To Answer the Question about Digital Twins—
To make a long story short, digital twins are a virtual copy of a physical device. They are created so that IT professionals and Data Scientists are able to use them for simulations before they build and deploy the actual device that is in production. These digital twins are changing the way that we create and optimize technology in AI and IoT. Digital twins are software programs that take real world information or data about physical items and from those create predications or simulations of about the system or the object is going to perform.
Digital twins began as the helpmate of manufacturing but they have moved well beyond being tools of the manufacturing companies and have moved into technologies such as AI and IoT as well as data analytics.
The more complex things become, the more data they create, the more connected they are, the more we need to have the ability to optimize them prior to the deployment.
Originally the idea of digital twins began with NASA. They created on the ground scenarios where the full sized mockups of space capsules were used to head off possible problems that might be found in orbit and diagnose and correct them. This paved the way for full digital simulations of other technologies.
The concept isn’t new but the changes in the way it is being used certainly are. Most people today, even those in the IT Industry haven’t a clue what a digital twin really is. They give you a slightly blank gaze, but most won’t ask. While the concept isn’t new, the term is relatively new to even the most seasoned IT player.
In 2017, Gartner named digital twins in its list of “Top Ten Strategic Technology Trends for 2017.” They said that digital twins would –within 3-5 years—be one of the most prevalent technologies. To quote Gardner “billions of things will be represented by digital twins, a dynamic software model of a physical thing or system.”
In 2018, they again named digital twins as a top trend and added to their comments of the previous year that “with an estimated 21 billion connected sensors and endpoints by 2020, digital twins will exist for billions of things in the near future.”
How Does A Digital Twin Work?
Built by specialists in things like data science and applied mathematics, digital twins are created to mimic the system or object and allow it to take data from its real world counterpart. This permits the digital twin to simulate the object completely and to offer information about problems that may arise as well as performance issues that may take place. Digital twins can be as simple or as complicated as someone wants them to be and the amount of data that is used to build it will determine how well it actually simulates the real world object.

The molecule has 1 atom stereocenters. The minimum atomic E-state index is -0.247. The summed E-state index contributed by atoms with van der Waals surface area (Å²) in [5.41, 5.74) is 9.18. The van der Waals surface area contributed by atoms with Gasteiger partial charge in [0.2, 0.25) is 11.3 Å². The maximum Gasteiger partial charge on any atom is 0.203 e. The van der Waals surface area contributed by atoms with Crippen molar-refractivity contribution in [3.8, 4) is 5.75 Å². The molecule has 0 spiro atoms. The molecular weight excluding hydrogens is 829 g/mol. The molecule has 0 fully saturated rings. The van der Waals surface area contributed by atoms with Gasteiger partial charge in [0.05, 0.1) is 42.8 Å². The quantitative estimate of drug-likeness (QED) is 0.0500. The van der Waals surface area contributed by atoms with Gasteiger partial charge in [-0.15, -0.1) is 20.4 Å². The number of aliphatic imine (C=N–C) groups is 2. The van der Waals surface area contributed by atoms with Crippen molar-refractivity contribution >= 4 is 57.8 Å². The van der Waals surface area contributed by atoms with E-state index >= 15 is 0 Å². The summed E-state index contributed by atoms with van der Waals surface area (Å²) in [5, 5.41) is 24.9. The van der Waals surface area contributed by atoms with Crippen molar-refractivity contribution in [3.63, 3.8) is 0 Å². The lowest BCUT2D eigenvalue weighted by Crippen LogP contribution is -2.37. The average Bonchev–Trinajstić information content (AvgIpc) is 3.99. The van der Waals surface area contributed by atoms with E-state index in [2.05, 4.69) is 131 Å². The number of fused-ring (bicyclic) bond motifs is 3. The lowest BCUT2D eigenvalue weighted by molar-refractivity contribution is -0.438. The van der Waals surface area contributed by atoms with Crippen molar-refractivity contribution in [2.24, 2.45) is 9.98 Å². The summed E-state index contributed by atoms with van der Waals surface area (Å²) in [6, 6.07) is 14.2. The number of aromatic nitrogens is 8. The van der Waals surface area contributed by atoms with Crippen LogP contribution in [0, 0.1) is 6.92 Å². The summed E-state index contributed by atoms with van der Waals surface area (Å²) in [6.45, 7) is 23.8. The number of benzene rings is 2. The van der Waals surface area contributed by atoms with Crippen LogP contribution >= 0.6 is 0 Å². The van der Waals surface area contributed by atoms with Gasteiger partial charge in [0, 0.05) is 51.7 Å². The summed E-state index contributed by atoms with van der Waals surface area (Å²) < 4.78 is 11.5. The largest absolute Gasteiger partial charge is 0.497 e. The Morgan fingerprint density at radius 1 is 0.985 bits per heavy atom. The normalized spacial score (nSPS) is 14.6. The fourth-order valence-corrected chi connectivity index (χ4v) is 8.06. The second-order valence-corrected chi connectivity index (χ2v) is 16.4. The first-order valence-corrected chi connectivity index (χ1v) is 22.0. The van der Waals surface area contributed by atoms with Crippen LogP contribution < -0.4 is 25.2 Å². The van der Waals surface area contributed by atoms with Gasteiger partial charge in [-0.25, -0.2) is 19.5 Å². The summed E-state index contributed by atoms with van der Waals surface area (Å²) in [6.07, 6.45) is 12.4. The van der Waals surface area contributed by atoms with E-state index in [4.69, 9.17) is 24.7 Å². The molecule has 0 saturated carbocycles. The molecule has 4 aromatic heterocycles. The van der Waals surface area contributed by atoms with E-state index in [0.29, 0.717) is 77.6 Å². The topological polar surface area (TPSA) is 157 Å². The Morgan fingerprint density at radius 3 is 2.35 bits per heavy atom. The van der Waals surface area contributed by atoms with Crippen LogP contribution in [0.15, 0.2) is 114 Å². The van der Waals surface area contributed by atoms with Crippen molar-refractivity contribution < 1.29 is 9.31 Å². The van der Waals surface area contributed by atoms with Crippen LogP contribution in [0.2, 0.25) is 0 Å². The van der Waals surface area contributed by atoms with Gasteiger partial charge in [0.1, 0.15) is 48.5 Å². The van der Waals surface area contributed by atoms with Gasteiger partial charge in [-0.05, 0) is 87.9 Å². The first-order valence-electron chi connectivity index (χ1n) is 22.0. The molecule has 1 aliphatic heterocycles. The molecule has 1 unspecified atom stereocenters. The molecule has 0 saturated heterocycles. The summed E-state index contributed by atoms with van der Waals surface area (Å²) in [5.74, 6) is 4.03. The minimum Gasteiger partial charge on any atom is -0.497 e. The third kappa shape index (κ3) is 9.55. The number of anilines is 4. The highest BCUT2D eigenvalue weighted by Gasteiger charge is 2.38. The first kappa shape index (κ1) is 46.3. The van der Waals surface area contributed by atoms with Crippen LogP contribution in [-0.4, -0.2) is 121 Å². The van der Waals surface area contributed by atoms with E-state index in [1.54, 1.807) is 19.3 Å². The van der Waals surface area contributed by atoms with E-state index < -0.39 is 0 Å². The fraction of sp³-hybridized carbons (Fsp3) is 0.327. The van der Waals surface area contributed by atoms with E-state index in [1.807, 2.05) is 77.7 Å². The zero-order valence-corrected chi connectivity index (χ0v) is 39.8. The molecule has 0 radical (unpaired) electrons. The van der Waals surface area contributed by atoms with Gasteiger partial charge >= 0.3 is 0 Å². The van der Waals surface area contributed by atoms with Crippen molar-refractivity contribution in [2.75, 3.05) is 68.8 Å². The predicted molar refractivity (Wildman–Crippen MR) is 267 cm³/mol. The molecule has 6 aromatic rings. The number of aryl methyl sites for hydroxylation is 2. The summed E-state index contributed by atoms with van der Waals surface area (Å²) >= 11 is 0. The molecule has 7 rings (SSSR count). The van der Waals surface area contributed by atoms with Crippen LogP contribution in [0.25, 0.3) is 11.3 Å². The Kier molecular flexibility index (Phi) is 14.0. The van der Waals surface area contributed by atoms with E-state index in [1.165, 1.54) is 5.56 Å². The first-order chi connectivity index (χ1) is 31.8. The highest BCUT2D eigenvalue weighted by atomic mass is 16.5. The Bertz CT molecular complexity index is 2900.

As a matter of fact, you don’t have to be a rocket scientist to build a digital twin of your own. This post from BigChaindb.com shows you how to create a digital twin of a car quite simply.
That post, in and of itself helps us to understand the use cases of digital twins.
Digital Twin applications are being used successfully in many different arenas today, inclusive of:
Manufacturing. Digital twins have probably been used most fully and effectively and manufacturing companies such as Deloitte report in case studies their success in the use of digital twinning.
Healthcare– is using digital twins of actual people. They deploy sensors about the size of bandaids and send information back to a digital twin that will then monitor the patient and predict their health and well being.
Automotive Industry- makes digital twins easy to accomplish since most cars are already full of sensors. The problem is that the tech needs to be refined to make it more viable once driverless vehicles hit the road in greater numbers.
IoT and the Digital Twin
IoT and digital twins are a match—made, as they say—in heaven. IoT and the vast array of sensors and the explosion in IoT technology is clearly what is powering the massive forward momentum in digital twins.
In most emerging technologies, small upstart companies are making the push. Contrary to that in the commercial digital-twin industry, these offerings are coming from some of the largest companies in the world.
GE developed digital-twin technology and made it part of its jet-engine manufacturing process. They are now offering that to their customers.
Siemens, another industrial giant heavily involved in manufacturing is doing the same. In fact, IBM is marketing digital twins as part of its IoT line and even Microsoft is offering its own digital-twin platform–marketing it under their Azure services.
Some Measure of Uniformity
Building a digital twin is a complex undertaking and so far there isn’t a standard platform to make for any type of uniformity. A consultant who works in the field, Ian Skerrett has proposed that a digital twin platform be undertaking as a first step toward some measure of uniformity and quality control. To that end he has designed a digital twin platform outline as a first step.
Suffice it to say that digital twins offer a real look at whats happening in your arena and can save a wide range of issues, but they may not always be necessary. Gartner also warns that these may not always be required and rather than helping, can actually hinder or increase the complexity of an issue.